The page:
NLD party debates whether to register for polls and open path for pro-democracy leader to return to political arena.
Aung San Suu Kyi is expected to give a speech on Monday to mark a year since she was freed from home arrest [AFP]
Myanmar’s pro-democracy leader Aung San Suu Kyi is likely to contest a by-election in the coming months, a spokesman for her party has said, following a change to party-registration laws.
The National League for Democracy (NLD), delisted last year for boycotting a rare election, will begin debating on Saturday whether to re-register as a political party, paving the way for Suu Kyi to return to the political arena.
“The NLD is likely to register and also Daw Suu is likely to participate at the coming by-election,” Nyan Win, a party spokesman, told the AFP news agency.
“Daw” is a term of respect in Myanmar.
It is not yet clear when a by-election will be held, but there are more than 40 seats available in parliament’s two chambers.
The NLD won a 1990 election but was never allowed to take office, and it withdrew from last year’s vote largely because of rules that would have forced it to expel imprisoned members. Aung San Suu Kyi was under house arrest at the time.
Suu Kyi was released a few days after last November’s poll, which was widely condemned by the West and marred by claims of cheating.
Even so, the new army-backed government has surprised critics with a series of reformist moves.
These include a recent amendment to a law on political parties, endorsed by Thein Sein, Myanmar’s president, which removed the condition that all parties must agree to “preserve” the country’s 2008 constitution, according to state media.
A decision to re-register the NLD is widely expected after 100 senior party members gathered in Yangon on Friday to discuss the move.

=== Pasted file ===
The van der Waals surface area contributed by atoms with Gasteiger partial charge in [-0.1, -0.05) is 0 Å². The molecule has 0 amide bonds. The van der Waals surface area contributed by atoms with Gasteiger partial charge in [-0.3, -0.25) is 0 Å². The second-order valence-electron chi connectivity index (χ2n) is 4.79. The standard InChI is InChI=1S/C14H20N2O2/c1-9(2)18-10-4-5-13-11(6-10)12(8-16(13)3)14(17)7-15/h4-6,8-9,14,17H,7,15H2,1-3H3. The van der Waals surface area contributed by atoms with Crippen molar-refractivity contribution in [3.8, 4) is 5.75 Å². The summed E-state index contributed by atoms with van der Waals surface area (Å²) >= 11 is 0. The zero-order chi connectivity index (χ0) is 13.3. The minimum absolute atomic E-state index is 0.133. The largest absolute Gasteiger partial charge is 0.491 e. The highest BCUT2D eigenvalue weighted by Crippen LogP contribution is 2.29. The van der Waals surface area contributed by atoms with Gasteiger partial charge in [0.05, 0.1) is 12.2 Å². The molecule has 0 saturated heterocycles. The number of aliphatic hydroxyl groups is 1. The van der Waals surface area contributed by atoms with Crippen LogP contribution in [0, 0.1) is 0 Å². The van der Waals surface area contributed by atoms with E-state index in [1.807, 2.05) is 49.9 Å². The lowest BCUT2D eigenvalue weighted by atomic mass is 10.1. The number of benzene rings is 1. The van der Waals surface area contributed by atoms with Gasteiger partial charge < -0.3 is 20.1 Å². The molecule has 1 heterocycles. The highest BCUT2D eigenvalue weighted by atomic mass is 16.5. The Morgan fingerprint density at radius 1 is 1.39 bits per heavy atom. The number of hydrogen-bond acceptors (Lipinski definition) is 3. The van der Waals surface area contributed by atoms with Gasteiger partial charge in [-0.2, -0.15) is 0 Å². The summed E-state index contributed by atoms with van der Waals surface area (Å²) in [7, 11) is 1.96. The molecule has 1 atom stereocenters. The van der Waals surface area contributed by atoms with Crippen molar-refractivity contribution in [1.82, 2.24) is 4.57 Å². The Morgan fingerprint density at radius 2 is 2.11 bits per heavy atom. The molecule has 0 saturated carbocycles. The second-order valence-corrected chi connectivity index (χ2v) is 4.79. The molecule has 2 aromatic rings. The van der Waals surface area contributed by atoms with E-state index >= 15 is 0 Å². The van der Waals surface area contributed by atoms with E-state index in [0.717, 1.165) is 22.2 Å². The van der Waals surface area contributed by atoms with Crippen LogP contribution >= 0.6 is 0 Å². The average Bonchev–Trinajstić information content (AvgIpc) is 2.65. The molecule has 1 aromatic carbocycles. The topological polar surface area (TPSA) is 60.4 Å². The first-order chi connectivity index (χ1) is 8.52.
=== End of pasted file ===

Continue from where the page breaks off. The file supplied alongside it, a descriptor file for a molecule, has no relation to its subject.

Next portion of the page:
Nyan Win did not comment on which constituency Aung San Suu Kyi would stand in, or what kind of position she expected, but party sources said she would contest in a Yangon township.
While Myanmar is now ruled by a nominally civilian government, its ranks are filled with former generals.
Aung San Suu Kyi has strongly criticised the constitution, part of what the government called its “road map to democracy”. She is expected to hold a press conference on Monday to mark the first anniversary of her release.
Hillary Clinton, the US secretary of state, said on Friday that Myanmar is making real progress towards reforms but much more needs to be done, including the release of political prisoners.
A recent visit by senior US diplomats found “real changes taking place on the ground”, Clinton said on the sidelines of an annual Pacific Rim summit.
“It appears there are real changes taking place on the ground and we support these early efforts at reform,” she said. “We want to see the people of Burma able to participate fully in the political life of their own country.”
Clinton said the US would continue to call for release of all political prisoners, an end to conflict in minority areas and greater transparency regarding Myanmar’s relations with North Korea.
At stake are political and economic sanctions the US and other Western countries imposed against the generals who had ruled Myanmar until handing over power to the current elected military-backed government in March this year.